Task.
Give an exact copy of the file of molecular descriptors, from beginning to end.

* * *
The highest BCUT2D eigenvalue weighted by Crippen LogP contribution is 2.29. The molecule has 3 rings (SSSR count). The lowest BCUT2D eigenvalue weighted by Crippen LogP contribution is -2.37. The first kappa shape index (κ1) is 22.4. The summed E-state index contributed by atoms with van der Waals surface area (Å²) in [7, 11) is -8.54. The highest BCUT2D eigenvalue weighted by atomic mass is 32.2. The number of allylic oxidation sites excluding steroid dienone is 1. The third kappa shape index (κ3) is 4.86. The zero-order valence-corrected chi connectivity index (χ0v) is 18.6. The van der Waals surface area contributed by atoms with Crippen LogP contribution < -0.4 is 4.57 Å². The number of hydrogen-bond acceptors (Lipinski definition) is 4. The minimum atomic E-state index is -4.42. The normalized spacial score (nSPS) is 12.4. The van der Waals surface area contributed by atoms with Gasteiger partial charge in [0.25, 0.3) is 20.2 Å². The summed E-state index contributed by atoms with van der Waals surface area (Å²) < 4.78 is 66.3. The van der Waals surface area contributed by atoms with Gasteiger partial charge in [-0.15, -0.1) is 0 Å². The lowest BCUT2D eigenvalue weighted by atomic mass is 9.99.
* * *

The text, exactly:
The highest BCUT2D eigenvalue weighted by Crippen LogP contribution is 2.29. The molecule has 3 rings (SSSR count). The lowest BCUT2D eigenvalue weighted by Crippen LogP contribution is -2.37. The first kappa shape index (κ1) is 22.4. The summed E-state index contributed by atoms with van der Waals surface area (Å²) in [7, 11) is -8.54. The highest BCUT2D eigenvalue weighted by atomic mass is 32.2. The number of allylic oxidation sites excluding steroid dienone is 1. The third kappa shape index (κ3) is 4.86. The zero-order valence-corrected chi connectivity index (χ0v) is 18.6. The van der Waals surface area contributed by atoms with Crippen LogP contribution < -0.4 is 4.57 Å². The number of hydrogen-bond acceptors (Lipinski definition) is 4. The minimum atomic E-state index is -4.42. The normalized spacial score (nSPS) is 12.4. The van der Waals surface area contributed by atoms with Gasteiger partial charge in [0.25, 0.3) is 20.2 Å². The summed E-state index contributed by atoms with van der Waals surface area (Å²) < 4.78 is 66.3. The van der Waals surface area contributed by atoms with Gasteiger partial charge in [-0.15, -0.1) is 0 Å². The lowest BCUT2D eigenvalue weighted by atomic mass is 9.99.